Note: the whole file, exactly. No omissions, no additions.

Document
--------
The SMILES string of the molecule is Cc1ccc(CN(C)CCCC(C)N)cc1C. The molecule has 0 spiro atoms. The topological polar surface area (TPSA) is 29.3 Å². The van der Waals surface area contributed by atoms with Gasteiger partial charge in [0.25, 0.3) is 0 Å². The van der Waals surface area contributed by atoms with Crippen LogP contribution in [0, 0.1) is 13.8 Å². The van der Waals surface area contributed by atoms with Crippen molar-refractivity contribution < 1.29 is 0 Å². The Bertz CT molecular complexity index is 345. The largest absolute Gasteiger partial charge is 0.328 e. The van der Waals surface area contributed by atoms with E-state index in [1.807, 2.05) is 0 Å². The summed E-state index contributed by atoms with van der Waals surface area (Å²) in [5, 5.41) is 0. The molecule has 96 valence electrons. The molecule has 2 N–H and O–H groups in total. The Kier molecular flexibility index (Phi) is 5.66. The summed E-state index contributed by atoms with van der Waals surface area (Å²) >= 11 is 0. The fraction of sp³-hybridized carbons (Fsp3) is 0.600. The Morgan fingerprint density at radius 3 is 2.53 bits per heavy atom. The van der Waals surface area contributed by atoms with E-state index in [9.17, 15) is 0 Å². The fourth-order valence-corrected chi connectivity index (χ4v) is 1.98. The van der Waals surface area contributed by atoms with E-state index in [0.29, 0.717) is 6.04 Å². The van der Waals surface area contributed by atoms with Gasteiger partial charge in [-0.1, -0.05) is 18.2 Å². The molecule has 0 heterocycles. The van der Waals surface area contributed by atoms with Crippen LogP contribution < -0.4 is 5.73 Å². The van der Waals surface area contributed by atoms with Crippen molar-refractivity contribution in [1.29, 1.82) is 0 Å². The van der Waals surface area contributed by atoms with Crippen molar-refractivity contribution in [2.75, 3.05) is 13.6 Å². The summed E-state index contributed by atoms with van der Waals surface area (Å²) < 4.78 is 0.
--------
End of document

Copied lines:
The SMILES string of the molecule is Cc1ccc(CN(C)CCCC(C)N)cc1C. The molecule has 0 spiro atoms. The topological polar surface area (TPSA) is 29.3 Å². The van der Waals surface area contributed by atoms with Gasteiger partial charge in [0.25, 0.3) is 0 Å². The van der Waals surface area contributed by atoms with Crippen LogP contribution in [0, 0.1) is 13.8 Å². The van der Waals surface area contributed by atoms with Crippen molar-refractivity contribution < 1.29 is 0 Å². The Bertz CT molecular complexity index is 345. The largest absolute Gasteiger partial charge is 0.328 e. The van der Waals surface area contributed by atoms with E-state index in [1.807, 2.05) is 0 Å². The summed E-state index contributed by atoms with van der Waals surface area (Å²) in [5, 5.41) is 0. The molecule has 96 valence electrons. The molecule has 2 N–H and O–H groups in total. The Kier molecular flexibility index (Phi) is 5.66. The summed E-state index contributed by atoms with van der Waals surface area (Å²) >= 11 is 0. The fraction of sp³-hybridized carbons (Fsp3) is 0.600. The Morgan fingerprint density at radius 3 is 2.53 bits per heavy atom. The van der Waals surface area contributed by atoms with E-state index in [9.17, 15) is 0 Å². The fourth-order valence-corrected chi connectivity index (χ4v) is 1.98. The van der Waals surface area contributed by atoms with E-state index in [0.29, 0.717) is 6.04 Å². The van der Waals surface area contributed by atoms with Gasteiger partial charge in [-0.1, -0.05) is 18.2 Å². The molecule has 0 heterocycles. The van der Waals surface area contributed by atoms with Crippen LogP contribution < -0.4 is 5.73 Å². The van der Waals surface area contributed by atoms with Crippen molar-refractivity contribution in [1.29, 1.82) is 0 Å². The van der Waals surface area contributed by atoms with Crippen molar-refractivity contribution in [2.75, 3.05) is 13.6 Å². The summed E-state index contributed by atoms with van der Waals surface area (Å²) < 4.78 is 0.